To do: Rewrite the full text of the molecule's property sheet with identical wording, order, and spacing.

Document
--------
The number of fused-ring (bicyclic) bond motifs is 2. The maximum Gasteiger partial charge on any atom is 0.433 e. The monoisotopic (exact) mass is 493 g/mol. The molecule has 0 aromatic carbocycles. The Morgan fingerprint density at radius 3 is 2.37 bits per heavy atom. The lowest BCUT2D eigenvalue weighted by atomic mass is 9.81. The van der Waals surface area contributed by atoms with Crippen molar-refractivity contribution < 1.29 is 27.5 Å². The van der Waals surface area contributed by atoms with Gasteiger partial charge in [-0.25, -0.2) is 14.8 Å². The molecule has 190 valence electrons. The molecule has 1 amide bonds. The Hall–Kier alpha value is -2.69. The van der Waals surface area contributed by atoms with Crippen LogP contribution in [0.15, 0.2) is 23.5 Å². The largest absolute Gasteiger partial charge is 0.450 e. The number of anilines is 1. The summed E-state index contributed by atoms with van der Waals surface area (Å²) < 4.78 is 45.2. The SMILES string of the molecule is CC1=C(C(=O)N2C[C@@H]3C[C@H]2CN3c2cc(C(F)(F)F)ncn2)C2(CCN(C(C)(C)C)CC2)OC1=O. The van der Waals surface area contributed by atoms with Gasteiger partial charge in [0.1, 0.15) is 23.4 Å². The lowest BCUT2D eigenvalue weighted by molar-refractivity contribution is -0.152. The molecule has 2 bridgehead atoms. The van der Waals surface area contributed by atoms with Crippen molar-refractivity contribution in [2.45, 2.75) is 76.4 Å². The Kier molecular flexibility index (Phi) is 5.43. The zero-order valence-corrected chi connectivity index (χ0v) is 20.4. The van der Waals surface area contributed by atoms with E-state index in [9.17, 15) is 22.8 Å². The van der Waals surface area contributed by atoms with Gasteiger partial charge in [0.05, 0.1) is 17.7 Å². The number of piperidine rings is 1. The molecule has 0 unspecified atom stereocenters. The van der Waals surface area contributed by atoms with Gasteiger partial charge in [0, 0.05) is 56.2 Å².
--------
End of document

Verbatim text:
The number of fused-ring (bicyclic) bond motifs is 2. The maximum Gasteiger partial charge on any atom is 0.433 e. The monoisotopic (exact) mass is 493 g/mol. The molecule has 0 aromatic carbocycles. The Morgan fingerprint density at radius 3 is 2.37 bits per heavy atom. The lowest BCUT2D eigenvalue weighted by atomic mass is 9.81. The van der Waals surface area contributed by atoms with Crippen molar-refractivity contribution < 1.29 is 27.5 Å². The van der Waals surface area contributed by atoms with Gasteiger partial charge in [-0.25, -0.2) is 14.8 Å². The molecule has 190 valence electrons. The molecule has 1 amide bonds. The Hall–Kier alpha value is -2.69. The van der Waals surface area contributed by atoms with Crippen LogP contribution in [0.15, 0.2) is 23.5 Å². The largest absolute Gasteiger partial charge is 0.450 e. The number of anilines is 1. The summed E-state index contributed by atoms with van der Waals surface area (Å²) < 4.78 is 45.2. The SMILES string of the molecule is CC1=C(C(=O)N2C[C@@H]3C[C@H]2CN3c2cc(C(F)(F)F)ncn2)C2(CCN(C(C)(C)C)CC2)OC1=O. The van der Waals surface area contributed by atoms with Gasteiger partial charge in [0.1, 0.15) is 23.4 Å². The lowest BCUT2D eigenvalue weighted by molar-refractivity contribution is -0.152. The molecule has 2 bridgehead atoms. The van der Waals surface area contributed by atoms with Crippen molar-refractivity contribution in [2.45, 2.75) is 76.4 Å². The Kier molecular flexibility index (Phi) is 5.43. The zero-order valence-corrected chi connectivity index (χ0v) is 20.4. The van der Waals surface area contributed by atoms with E-state index in [9.17, 15) is 22.8 Å². The van der Waals surface area contributed by atoms with Gasteiger partial charge in [0.05, 0.1) is 17.7 Å². The number of piperidine rings is 1. The molecule has 0 unspecified atom stereocenters. The van der Waals surface area contributed by atoms with Gasteiger partial charge in [0, 0.05) is 56.2 Å².